Cord Blood: Should You Bank Your Newborn’s Cord Blood?
Blood that remains in the placenta and in the umbilical cord that is still attached to the placenta after childbirth is referred to as Umbilical cord blood. It contains stem cells that researchers believe will be useful in treating many diseases.
Kept under the right conditions, stem cells can be stored indefinitely. However, cord blood must be collected, processed and banked within minutes of birth. If you want to preserve your baby’s cord blood, arrangements should be made well in advance so that your doctor and delivery room staff will be prepared.
If either of a baby’s birth parents have a family history of diabetes, lupus, neurological or degenerative diseases, (and/or other autoimmune diseases) etc., it is probably worth the expense of collecting and storing your baby’s cord blood just in case your baby is genetically predisposed to developing one or more of these diseases.
Some people are choosing to have their newborn baby’s cord blood collected and stored in case it may be beneficial in treating genetic disorders or diseases such as leukemia or lymphoma their baby may develop later.
The stem cells in the umbilical cord blood are believed to have great potential for curing some heart related diseases, repairing some damage that results from heart attack, curing more than 60 different blood diseases, and some infectious lung diseases.
Recently NBC News has reported that scientists at UCLA are saying they have discovered a way to turn stem cells into cells that fight HIV, and that the genetically engineered cells have been successful in suppressing the virus in animals.
According to Wikipedia: “Researchers are noting several positive observations in pre-clinical animal studies. Thus far, in animal models of myocardial infarction [heart attack], cord blood stem cells have shown the ability to selectively migrate to injured cardiac tissue, improve vascular function and blood flow at the site of injury, and improve overall heart function.”
Many Doctors Recommend Donating Your Baby’s Cord Blood To A Public Cord Blood Bank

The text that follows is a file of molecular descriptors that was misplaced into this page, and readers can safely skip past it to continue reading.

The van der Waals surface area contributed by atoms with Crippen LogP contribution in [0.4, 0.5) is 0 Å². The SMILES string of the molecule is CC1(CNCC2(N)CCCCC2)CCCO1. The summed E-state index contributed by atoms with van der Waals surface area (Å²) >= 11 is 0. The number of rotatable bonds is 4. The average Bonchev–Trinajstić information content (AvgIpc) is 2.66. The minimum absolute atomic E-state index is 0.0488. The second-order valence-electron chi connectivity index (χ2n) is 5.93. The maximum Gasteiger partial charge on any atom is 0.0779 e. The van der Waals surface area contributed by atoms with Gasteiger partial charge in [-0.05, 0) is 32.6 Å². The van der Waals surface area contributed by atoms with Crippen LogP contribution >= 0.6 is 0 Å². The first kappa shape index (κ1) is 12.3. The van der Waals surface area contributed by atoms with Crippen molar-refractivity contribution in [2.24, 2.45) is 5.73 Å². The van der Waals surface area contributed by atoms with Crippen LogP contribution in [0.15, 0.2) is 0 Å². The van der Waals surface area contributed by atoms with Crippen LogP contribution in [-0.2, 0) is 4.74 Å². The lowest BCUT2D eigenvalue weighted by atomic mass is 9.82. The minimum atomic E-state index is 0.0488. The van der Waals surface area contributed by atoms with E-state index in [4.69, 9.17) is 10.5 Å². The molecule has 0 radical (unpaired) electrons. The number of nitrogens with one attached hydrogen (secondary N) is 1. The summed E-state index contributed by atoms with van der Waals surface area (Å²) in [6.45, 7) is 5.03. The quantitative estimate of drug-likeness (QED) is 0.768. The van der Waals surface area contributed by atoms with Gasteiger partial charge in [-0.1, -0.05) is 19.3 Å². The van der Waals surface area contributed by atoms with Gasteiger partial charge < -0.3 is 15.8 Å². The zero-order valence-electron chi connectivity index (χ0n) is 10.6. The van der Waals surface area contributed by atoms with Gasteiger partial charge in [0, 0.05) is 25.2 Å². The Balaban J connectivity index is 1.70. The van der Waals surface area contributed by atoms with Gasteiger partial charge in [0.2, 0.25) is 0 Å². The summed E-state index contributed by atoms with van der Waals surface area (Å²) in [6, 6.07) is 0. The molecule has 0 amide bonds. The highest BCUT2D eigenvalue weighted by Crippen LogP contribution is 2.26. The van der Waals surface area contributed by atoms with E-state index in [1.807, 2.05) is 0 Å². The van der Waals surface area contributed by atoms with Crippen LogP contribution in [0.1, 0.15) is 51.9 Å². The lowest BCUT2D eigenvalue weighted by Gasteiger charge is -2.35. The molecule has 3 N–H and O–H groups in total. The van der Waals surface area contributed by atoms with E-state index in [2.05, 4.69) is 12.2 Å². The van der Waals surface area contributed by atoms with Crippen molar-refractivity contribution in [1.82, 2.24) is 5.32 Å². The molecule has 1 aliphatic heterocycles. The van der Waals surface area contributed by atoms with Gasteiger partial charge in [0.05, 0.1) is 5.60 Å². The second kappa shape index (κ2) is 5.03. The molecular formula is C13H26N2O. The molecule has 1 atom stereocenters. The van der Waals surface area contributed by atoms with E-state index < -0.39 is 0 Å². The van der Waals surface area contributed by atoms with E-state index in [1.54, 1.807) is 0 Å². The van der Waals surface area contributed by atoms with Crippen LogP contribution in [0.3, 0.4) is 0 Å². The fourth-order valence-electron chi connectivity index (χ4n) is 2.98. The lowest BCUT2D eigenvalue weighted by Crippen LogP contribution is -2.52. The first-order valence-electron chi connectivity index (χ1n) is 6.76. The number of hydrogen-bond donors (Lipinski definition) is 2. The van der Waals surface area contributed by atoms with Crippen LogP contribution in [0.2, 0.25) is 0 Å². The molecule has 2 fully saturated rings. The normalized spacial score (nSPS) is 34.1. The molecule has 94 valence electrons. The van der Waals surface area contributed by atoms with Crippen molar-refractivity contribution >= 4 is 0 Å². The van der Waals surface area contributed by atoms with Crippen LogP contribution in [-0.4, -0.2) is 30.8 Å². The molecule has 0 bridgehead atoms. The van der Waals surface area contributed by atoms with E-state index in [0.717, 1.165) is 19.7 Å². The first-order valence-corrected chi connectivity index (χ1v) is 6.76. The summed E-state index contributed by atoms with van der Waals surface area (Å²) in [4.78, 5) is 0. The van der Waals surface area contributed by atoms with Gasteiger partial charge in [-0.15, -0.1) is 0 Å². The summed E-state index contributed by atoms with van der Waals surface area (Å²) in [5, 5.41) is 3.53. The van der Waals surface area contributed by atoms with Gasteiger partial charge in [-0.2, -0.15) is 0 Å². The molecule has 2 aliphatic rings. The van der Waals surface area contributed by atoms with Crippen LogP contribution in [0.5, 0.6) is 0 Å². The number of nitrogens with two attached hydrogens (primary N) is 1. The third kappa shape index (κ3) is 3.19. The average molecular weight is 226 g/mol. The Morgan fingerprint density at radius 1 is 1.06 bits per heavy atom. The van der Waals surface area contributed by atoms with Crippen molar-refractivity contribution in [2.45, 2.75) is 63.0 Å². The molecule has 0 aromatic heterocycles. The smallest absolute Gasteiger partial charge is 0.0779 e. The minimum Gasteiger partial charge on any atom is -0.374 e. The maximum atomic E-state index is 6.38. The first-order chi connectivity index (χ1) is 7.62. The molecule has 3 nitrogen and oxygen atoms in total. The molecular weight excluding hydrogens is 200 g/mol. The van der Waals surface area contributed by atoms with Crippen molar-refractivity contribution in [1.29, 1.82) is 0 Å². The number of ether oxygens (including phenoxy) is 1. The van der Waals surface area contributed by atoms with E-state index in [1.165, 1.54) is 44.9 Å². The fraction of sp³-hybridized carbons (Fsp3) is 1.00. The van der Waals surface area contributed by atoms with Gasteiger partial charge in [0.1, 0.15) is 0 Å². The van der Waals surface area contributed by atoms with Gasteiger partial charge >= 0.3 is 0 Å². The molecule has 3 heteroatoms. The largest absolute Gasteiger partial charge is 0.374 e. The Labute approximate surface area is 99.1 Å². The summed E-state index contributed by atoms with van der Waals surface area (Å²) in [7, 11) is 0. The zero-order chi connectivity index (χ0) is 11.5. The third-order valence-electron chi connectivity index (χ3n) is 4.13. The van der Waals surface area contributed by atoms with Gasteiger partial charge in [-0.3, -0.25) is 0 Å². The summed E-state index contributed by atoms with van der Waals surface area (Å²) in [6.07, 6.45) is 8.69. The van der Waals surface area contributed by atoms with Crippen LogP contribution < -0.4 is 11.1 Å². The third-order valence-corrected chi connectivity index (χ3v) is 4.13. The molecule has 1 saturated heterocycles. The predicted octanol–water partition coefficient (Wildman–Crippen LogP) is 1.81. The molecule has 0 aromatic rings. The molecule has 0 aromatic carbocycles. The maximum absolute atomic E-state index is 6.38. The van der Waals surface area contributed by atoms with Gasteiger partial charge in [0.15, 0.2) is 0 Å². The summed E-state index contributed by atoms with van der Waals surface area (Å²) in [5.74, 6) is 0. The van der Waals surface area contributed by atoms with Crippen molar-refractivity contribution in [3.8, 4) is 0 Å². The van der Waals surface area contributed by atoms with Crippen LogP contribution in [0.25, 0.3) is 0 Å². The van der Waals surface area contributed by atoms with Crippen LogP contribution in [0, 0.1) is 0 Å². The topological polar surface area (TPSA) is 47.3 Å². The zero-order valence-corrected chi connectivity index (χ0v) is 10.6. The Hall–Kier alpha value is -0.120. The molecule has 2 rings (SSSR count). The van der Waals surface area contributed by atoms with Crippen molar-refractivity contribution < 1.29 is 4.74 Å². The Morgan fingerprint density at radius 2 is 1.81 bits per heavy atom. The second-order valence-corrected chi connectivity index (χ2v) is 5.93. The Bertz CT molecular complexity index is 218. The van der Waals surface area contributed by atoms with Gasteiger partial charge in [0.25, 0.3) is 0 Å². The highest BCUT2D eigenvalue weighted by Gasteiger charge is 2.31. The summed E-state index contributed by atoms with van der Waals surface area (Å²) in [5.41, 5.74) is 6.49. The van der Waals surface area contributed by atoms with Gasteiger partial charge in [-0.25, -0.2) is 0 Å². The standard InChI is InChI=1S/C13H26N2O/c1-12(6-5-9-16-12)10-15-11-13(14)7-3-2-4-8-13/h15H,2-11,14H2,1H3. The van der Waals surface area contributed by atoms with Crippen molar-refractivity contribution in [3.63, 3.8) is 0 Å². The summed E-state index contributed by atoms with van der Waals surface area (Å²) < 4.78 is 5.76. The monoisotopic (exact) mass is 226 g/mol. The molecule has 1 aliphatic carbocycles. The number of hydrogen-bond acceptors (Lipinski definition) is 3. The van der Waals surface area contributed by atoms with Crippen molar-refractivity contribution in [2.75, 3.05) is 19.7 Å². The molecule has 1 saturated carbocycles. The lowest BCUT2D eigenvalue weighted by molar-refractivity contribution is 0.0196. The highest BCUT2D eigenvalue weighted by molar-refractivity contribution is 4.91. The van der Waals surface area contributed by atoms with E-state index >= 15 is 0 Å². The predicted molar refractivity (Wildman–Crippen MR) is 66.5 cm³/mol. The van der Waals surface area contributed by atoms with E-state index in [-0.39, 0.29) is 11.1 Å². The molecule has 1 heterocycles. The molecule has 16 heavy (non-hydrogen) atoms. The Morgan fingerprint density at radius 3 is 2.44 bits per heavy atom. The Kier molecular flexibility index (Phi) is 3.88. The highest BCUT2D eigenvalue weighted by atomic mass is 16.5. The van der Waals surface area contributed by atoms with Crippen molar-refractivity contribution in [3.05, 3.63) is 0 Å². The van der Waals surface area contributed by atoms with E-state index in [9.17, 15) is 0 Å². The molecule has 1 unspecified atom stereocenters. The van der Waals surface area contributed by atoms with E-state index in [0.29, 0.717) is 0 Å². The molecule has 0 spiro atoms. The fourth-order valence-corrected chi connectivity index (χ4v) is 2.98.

More is now known about cord blood and its possibilities. Most pediatricians and other doctors recommend donating a baby’s cord blood to public cord blood banks because the cord blood usually contains the same genetic makeup that caused a baby’s genetic disease in the first place, so a physician would not use a baby’s own cord blood to treat their condition.
Banking a baby’s cord blood in a private cord blood bank might be useful if the baby has a sibling or parent who might benefit from the cord blood. In that case it might be worth the expense of paying for collection and storage of the cord blood in a private cord blood bank, which according to Parent’s Guide to Cord Blood Foundation, currently runs between $1500 and $2000 for the first year.
If the cord blood is donated to a public cord blood bank, there is no cost to parents for collection or storage. Should a family member need a transplant in the future, it is highly likely that a public cord blood bank would have a matching donor, because they already have so many people who have donated to the public cord blood bank.
More Answers To Your Questions About Donating Your Baby's Cord Blood
No Guarantees From Public or Private Cord Blood Banks
However, there is no guarantee that there will be a matching donor for your child in the event that his or her donation of cord blood was given to someone else, nor is there any guarantee that your child will have priority over the cord blood s/he donates. There will likely be a charge for the cord blood in the event it is ever needed.
These are all considerations to think about if a parent is trying to decide whether or not to collect and store their baby’s cord blood, or donate their baby’s cord blood to a public cord blood bank.
Also, it is important to determine as best possible, the chance that a private cord blood bank may go out of business. If that should happen, you could lose any benefit you may have had by storing your baby’s cord blood.
There are so many questions you should have and will have that you will want to be thinking about your different options well before the birth of your baby. For answers, I recommend Parent’s Guide to Cord Blood Foundation.
WebMD on the pros and cons of banking cordblood
Mayo Clinic on Saving Cord Blood
Parent’s Guide on Banking Cordblood
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